Travis environmental restoration program certified green and sustainable

  • Published
  • By Merrie Schilter-Lowe
  • 60th Air Mobility Wing Public Affairs

Saving money, reducing greenhouse gas emissions and implementing green and sustainable remediation to clean up contaminated groundwater sites recently earned Travis Air Force Base, California the honor of becoming the first Department of Defense installation to receive greener cleanup certification by ASTM International standards. 

Additionally, the U.S. Environmental Protection Agency for Region IX is using the Travis environmental restoration program’s success to show other facilities how to use similar GSR approaches to effectively clean up contamination.

ASTM International is the largest organization in the world that develops and publishes voluntary technical standards for a wide range of materials, products, systems and services.  Although the standards are voluntary, public law requires government agencies to use them whenever possible to save tax dollars and avoid duplicated efforts.

“This certification demonstrates that we were on the right track when we designed and tested innovative cleanup technologies that do not consume large amounts of energy or generate a lot of waste,” said Glenn Anderson, geologist with the Air Force Civil Engineer Center Installation Support Team at Travis.

The ERP team is saving the Air Force about $37,000 in electricity costs annually while reducing greenhouse gas emissions by about 1.8 million pounds per year, said Lonnie Duke, AFCEC restoration program manager at Travis.

By replacing some traditional and costly groundwater remediation technologies, such as pumping and treating billions of gallons of contaminated groundwater and returning it to the reservoir, the team also is saving the thousands of dollars it would have cost to construct, operate and maintain such systems in the future, said Duke.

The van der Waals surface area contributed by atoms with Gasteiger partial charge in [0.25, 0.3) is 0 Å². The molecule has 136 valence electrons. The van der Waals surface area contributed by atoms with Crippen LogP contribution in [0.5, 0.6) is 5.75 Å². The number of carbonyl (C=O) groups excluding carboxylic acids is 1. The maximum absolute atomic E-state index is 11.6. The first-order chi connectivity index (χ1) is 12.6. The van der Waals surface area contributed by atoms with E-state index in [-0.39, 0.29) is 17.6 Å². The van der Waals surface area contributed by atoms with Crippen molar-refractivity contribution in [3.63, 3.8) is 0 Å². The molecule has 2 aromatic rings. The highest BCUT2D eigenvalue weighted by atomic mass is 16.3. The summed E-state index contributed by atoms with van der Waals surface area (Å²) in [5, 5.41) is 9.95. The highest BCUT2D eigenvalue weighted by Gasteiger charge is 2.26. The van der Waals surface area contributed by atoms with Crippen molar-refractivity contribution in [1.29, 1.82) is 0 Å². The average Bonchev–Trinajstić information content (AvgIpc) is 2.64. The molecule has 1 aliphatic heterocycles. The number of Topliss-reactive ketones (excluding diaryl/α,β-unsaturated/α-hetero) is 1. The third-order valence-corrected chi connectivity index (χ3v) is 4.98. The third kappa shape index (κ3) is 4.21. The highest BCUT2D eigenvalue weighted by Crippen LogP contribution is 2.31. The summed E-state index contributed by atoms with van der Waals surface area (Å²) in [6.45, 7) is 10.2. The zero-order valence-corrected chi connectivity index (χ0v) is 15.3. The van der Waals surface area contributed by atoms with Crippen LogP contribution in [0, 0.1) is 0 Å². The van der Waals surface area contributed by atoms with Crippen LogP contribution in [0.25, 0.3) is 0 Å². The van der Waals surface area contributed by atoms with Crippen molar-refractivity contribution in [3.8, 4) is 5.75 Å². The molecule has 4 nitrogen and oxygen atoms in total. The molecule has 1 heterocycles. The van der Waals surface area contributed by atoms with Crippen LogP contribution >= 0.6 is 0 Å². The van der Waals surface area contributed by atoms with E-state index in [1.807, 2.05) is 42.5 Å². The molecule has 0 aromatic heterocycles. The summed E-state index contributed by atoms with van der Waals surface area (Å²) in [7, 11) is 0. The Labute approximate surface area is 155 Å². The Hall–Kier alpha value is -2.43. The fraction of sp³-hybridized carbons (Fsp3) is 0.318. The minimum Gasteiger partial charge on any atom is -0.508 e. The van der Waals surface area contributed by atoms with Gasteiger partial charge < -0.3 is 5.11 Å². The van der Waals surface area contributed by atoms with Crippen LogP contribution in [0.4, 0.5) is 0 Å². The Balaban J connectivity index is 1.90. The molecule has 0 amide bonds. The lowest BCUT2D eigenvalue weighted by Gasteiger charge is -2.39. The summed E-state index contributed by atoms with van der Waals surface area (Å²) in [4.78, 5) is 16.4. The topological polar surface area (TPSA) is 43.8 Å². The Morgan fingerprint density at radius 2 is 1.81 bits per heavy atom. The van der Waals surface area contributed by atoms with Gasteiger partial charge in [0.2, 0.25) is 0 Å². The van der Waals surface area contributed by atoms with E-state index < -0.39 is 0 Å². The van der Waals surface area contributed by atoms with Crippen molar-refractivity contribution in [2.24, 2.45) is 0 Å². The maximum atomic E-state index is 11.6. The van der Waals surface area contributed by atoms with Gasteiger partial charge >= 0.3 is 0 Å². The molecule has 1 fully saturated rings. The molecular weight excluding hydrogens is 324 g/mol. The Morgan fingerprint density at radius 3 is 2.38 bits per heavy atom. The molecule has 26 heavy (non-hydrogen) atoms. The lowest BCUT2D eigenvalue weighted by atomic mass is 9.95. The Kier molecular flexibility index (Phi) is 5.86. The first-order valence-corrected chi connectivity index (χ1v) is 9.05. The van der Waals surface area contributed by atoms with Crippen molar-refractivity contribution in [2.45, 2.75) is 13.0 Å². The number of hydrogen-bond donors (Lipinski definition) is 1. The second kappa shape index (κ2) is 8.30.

Since 2008, the environmental restoration program team has worked with the environmental contractor, CH2M Hill, and the U.S. Army Corp of Engineers not only to use green and sustainable cleanup technologies but also to test ways to improve their performance at several sites across the base.   

“Every time we try something new and it works, we can apply it at the next site,” said Duke.

For example, the team installed a subgrade biogeochemical reactor, an underground biology-based groundwater treatment system, to treat a Stoddard solvent spill site near Hangar 811.  Stoddard solvent is a colorless, flammable liquid used as a general cleaner and degreaser.

“Travis AFB has been the leader in implementing green remediation technologies,” said Mike Wray, CH2M Hill project manager.  He said one of the first subgrade biogeochemical reactors was installed at Travis in 2008 as part of an Air Force research project. 

“Since then, SBGRs have been installed at multiple sites across the United States and Puerto Rico. However, no other installation contains as many SBGRs as Travis AFB, which currently has six,” said Wray.